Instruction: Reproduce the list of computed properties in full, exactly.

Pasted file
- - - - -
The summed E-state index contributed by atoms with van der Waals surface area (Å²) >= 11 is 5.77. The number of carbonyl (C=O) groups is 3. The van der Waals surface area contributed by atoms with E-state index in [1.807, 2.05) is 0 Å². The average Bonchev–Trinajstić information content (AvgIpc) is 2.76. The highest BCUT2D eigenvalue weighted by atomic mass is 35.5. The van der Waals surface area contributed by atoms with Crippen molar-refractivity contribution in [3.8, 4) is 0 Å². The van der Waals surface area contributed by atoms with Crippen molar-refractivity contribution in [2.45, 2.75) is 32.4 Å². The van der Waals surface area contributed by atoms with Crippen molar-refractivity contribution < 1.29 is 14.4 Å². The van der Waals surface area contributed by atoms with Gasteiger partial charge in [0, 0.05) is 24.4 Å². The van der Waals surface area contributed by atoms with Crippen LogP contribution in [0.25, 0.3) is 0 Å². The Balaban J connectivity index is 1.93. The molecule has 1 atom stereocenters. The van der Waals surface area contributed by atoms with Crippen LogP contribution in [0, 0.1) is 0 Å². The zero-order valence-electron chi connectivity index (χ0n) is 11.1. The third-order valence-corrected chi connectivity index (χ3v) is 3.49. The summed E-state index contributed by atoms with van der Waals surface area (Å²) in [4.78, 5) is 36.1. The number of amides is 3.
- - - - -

The summed E-state index contributed by atoms with van der Waals surface area (Å²) >= 11 is 5.77. The number of carbonyl (C=O) groups is 3. The van der Waals surface area contributed by atoms with E-state index in [1.807, 2.05) is 0 Å². The average Bonchev–Trinajstić information content (AvgIpc) is 2.76. The highest BCUT2D eigenvalue weighted by atomic mass is 35.5. The van der Waals surface area contributed by atoms with Crippen molar-refractivity contribution in [3.8, 4) is 0 Å². The van der Waals surface area contributed by atoms with Crippen molar-refractivity contribution in [2.45, 2.75) is 32.4 Å². The van der Waals surface area contributed by atoms with Crippen molar-refractivity contribution < 1.29 is 14.4 Å². The van der Waals surface area contributed by atoms with Gasteiger partial charge in [0, 0.05) is 24.4 Å². The van der Waals surface area contributed by atoms with Crippen LogP contribution in [0.25, 0.3) is 0 Å². The Balaban J connectivity index is 1.93. The molecule has 1 atom stereocenters. The van der Waals surface area contributed by atoms with Crippen LogP contribution in [0, 0.1) is 0 Å². The zero-order valence-electron chi connectivity index (χ0n) is 11.1. The third-order valence-corrected chi connectivity index (χ3v) is 3.49. The summed E-state index contributed by atoms with van der Waals surface area (Å²) in [4.78, 5) is 36.1. The number of amides is 3.